When Ruger announced the LCR, my first thought was, "That's ugly as sin.....I WANT ONE!!!!!!" IMHO, the LCR is innovative, unique and seems to be working out very well. My only complaint is that the factory Hogue stocks seem to be kinda chunky (keep in mind, all I have seen is pics of the LCR, I've never handled one, so they may not be chunky at all) for the size of the gun. Having said that, I'm in the market for an alloy framed snubbie and, if someone comes out with wood stocks for the LCR, I'll jump all over one. Call me weird if you want, but a revolver deserves wood stocks, even a partial-poly-framed one like the LCR. Not to mention, wood stocks won't get stuck to your pocket and should slide out a LOT easier than Hogue-style ones.

Bub
 

DMZ

Bearcat
Joined
Sep 18, 2007
Messages
33
Location
E. Oregon
bub":28rvczy9 said:
and, if someone comes out with wood stocks for the LCR, I'll jump all over one. Call me weird if you want, but a revolver deserves wood stocks, even a partial-poly-framed one like the LCR. Not to mention, wood stocks won't get stuck to your pocket and should slide out a LOT easier than Hogue-style ones.

Bub

I am with you on that. Every week I do a search online to see if anyone is marketing wood combat grips for the LCR. The factory Hogues work fine, but they are not wood. I think a nice Congalo Alves boot grip would not only improve the looks of the LCR, but make it an even better pocket CCW.
 

nn

Single-Sixer
Joined
Feb 22, 2008
Messages
427
Location
NC
It is working well for me, an inclement weather gun.
Have not shot +P ammo and regular .38 spl SD ammo is enough recoil for me.
 

steveodtw

Blackhawk
Joined
Jan 16, 2009
Messages
988
Location
SE Michigan
I too thought the LCR was butt-ugly. Now that I've put 500+ rounds through it, it has become my pocket gun, and summer carry with Hornady Critical Defense .38 +P. It shoots great at 21 ft. As simple as it gets. The grip is very adequate for the recoil, trigger's very controllable.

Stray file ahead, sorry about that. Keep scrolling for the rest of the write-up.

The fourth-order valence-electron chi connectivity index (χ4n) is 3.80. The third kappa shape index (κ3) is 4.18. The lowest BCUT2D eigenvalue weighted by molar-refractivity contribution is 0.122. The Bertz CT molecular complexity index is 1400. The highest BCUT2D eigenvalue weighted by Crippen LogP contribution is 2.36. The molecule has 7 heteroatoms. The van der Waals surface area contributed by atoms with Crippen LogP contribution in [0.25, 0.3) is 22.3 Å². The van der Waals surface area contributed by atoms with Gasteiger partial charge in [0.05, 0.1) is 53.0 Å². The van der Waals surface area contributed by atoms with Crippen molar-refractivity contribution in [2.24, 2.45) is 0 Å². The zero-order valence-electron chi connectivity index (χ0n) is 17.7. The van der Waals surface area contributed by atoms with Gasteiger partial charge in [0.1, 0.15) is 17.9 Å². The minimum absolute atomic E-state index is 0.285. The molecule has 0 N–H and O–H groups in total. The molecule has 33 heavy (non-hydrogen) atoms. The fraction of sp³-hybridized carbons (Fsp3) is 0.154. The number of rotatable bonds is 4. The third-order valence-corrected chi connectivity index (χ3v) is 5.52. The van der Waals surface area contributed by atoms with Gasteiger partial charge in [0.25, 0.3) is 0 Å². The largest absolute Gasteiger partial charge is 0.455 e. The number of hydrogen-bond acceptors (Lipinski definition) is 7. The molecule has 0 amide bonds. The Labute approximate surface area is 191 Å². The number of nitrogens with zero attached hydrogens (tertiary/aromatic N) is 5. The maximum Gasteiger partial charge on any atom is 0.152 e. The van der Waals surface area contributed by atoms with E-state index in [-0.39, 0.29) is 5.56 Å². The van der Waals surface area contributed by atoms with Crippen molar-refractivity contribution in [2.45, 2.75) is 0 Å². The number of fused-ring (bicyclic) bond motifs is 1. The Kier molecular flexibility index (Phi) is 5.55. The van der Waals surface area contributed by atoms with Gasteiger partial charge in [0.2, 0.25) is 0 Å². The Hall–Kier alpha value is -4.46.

I don't usually like ugly black guns. I prefer wood and steel. But my LCR is a welcome addition to my No. 1B, English stocked Gold Label & Red Label, 10/22 RSI. and my SR9, all esthetically very pleasing to my eye.
_________________
 

claydoctor

Bearcat
Joined
Jan 16, 2009
Messages
86
DMZ":50ncb7sz said:
bub":50ncb7sz said:
and, if someone comes out with wood stocks for the LCR, I'll jump all over one. Call me weird if you want, but a revolver deserves wood stocks, even a partial-poly-framed one like the LCR. Not to mention, wood stocks won't get stuck to your pocket and should slide out a LOT easier than Hogue-style ones.

Bub

I am with you on that. Every week I do a search online to see if anyone is marketing wood combat grips for the LCR. The factory Hogues work fine, but they are not wood. I think a nice Congalo Alves boot grip would not only improve the looks of the LCR, but make it an even better pocket CCW.

In theory, I agree. My S&W 642 has custom wood grips but the Ruger is meant to be a working gun, hence the name, Lighweight Combat Revolver. The key word there is lightweight. The gun itself is not particularly pretty and while while wood grips look nice, you are going to find recoil cosiderably more objectionable, even with standard loads, if you replace the Hogue grips. Pain itself is not the issue. Less recoil translates to better control and more accuracy in a defensive weapon.